2020 Cadillac Escalade Rumored to Receive Three Engine Options
If you like the Cadillac Escalade, you had also better be fond of General Motors’ 6.2-liter V8. Because that’s the only engine currently available for it. However, that may not be the case when the 2020 model pokes its head out of the factory door.
This is the second time we’ve heard buzzing about numerous engines becoming available on the luxury SUV and, frankly, we’re delighted to hear it. While there’s nothing wrong with the current model’s naturally-aspirated small block — excluding some customer complaints about noisy lifters — more choices are always better and we don’t foresee Cadillac abandoning the V8 anytime soon.
Claiming to have the inside scoop, Cadillac Society says the 2020 Cadillac Escalade will come with a trio of engine options. One of those will assuredly be the upgraded EcoTec3 that’s already started appearing in new GM pickups. Effectively just an improved version of of the 6.2-liter V8 that’s already in the Escalade, the unit should produce around 420 horsepower and 460 foot-pounds of torque, adding cylinder deactivation and other economy-focused tech.
Less reliable rumors have also hinted that the CT6 V-Sport’s brand new 4.2-liter twin-turbo V8 should also make its way into the larger SUV. While unconfirmed by General Motors, it seems unlikely they’d leave the engine out of Cadillac’s flagship vehicle. The automaker has the motor rated for 550 hp and 627 lb-ft of torque. As with the 6.2-liter, it should come mated to a 10-speed automatic.
While we don’t have anything specific to lean on for the third powertrain, we’re willing to bet our hats that it involves hybridization. Cadillac Society speculated on something akin to the CT6 Plug-in, but we’ve no way of knowing what the internal combustion component will be. Presently, the sedan uses a 2.0-liter internal-combustion unit paired with a 120 kW twin-motor hybrid system. That’s underpowered for the Escalade, but GMC is supposed to launch a hybridized pickup that utilizes a system better suited for Cadillac’s SUV.
Déjà vu. Didn’t General Motors try this exact thing a few years ago? Don’t expect that uncanny feeling to go away as details trickle in over the coming months. Meanwhile, a full reveal of the 2020 Escalade is expected to take place next spring.
[Image: General Motors]
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- FreedMike I'll welcome as many cars like this as I can, but I think Acura's "right move" was to put the Accord Sport's 2.0T in the base model and sell it for thirty-five or so. That's a pretty compelling performance / value proposition.
- Wjtinfwb I'll certainly admit to a bit of nostalgia that drives my appreciation for these 70's yachts, but there's more to it than that. It was an era that the Big 3 ruled the luxury market with the German's and British nothing but a beer fart in the marketplace. That changed drastically as the early '80s crept in but in 1977, a Mark V or Seville was where it was at. No rose colored glasses, they were not great cars, what they were was a great living room that you could ride to the office in. I grew up on a diet of Cadillac's, Lincoln and one big Chrysler before dad made the move to a 280SE in about '77. Impeccably built and very road worthy, dad initially didn't like the firm seats, clunky automatic transmission and very weak A/C. The exorbitant maintenance costs didn't help. But he enjoyed the driving characteristics enough to get another Benz, then a 733i, an Audi 5000S and a Jag XJ6. Compare these to today's Cadillac's (non- V) and Lincoln's that with the exception of the Escalade and Navigator, are boring and probably even more pedestrian than the Eldorado, Seville and Mark's were.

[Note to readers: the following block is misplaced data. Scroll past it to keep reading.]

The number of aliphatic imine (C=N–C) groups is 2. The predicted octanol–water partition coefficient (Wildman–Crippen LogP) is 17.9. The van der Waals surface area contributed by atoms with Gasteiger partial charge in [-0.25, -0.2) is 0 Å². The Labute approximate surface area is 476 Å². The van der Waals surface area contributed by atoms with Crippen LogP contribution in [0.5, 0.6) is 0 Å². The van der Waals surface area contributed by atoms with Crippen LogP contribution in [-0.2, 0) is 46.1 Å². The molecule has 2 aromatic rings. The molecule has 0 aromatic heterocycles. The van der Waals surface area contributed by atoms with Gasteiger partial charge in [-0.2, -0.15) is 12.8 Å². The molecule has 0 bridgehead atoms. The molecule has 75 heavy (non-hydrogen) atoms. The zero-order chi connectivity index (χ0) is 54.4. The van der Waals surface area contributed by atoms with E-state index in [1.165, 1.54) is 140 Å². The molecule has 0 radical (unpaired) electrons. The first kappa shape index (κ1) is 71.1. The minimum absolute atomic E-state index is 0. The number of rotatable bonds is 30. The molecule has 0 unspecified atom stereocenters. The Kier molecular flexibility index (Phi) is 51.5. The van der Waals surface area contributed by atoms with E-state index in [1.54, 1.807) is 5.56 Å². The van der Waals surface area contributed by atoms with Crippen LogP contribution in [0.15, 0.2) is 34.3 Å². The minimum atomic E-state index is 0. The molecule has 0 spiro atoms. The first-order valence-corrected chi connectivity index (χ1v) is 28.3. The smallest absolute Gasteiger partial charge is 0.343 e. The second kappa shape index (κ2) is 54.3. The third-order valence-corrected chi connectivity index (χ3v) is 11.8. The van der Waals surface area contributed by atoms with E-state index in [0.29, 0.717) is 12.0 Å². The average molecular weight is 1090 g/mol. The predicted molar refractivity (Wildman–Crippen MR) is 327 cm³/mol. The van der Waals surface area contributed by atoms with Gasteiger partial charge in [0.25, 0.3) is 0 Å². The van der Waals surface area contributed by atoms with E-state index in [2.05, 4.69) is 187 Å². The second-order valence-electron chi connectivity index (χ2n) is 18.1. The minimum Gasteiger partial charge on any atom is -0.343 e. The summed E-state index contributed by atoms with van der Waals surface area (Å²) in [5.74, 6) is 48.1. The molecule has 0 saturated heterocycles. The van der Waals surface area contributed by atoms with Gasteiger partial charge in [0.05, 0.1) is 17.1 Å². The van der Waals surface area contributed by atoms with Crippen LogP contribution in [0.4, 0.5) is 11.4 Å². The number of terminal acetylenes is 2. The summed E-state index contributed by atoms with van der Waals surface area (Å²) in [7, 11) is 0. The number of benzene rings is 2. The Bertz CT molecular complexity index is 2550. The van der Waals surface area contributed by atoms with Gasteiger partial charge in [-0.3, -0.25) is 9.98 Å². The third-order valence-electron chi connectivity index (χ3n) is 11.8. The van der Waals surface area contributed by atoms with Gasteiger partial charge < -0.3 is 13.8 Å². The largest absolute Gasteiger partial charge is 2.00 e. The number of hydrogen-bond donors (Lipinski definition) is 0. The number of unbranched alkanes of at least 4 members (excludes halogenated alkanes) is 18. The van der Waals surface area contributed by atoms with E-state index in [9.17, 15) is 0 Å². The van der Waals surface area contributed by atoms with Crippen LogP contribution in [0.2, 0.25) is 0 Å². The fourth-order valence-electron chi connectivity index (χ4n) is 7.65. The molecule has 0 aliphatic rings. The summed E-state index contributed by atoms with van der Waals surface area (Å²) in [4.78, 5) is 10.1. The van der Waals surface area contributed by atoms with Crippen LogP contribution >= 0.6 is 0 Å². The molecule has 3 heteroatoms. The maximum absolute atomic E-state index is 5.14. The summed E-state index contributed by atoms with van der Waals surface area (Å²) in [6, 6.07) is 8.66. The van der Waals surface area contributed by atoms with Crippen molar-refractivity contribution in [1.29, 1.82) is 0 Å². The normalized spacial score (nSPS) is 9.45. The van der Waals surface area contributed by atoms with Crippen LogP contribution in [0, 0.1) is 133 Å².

- FreedMike I was lucky enough to grow up in a household with the two best German luxury sedans of the time - a manual '81 733i, and a '75 Mercedes 450SE. The BMW was a joy on back roads, and the Benz was a superb highway car. Good times. And both were dramatically better than the junkheap American luxury cars Dad had before.
- Wjtinfwb A Celebrity Diesel... that is a unicorn. Those early A-bodies were much maligned and I'm sure the diesel didn't help that, but they developed into very decent and reliable transportation. Hopefully this oil-burner Chevy can do the same, it's worth keeping.
- Wjtinfwb After S-classes crested the 40k mark in the early '80s, my dad moved from M-B to a BMW 733i Automatic. Anthracite gray over red leather, it was a spectacular driving car and insanely comfortable and reassuring on long interstate hauls. My mom, not really a car person, used the BMW to shuttle her elderly Mom back home to Pennsylvania from Miami. Mom and grandma both gushed with praise for the big BMW, stating she could have driven straight through the car was so comfortable and confidence inspiring. A truly great car that improved through the E38 generation, at which point the drugs apparently took hold of BMW styling and engineering and they went completely off the rails. The newest 7 series is a 100k abomination.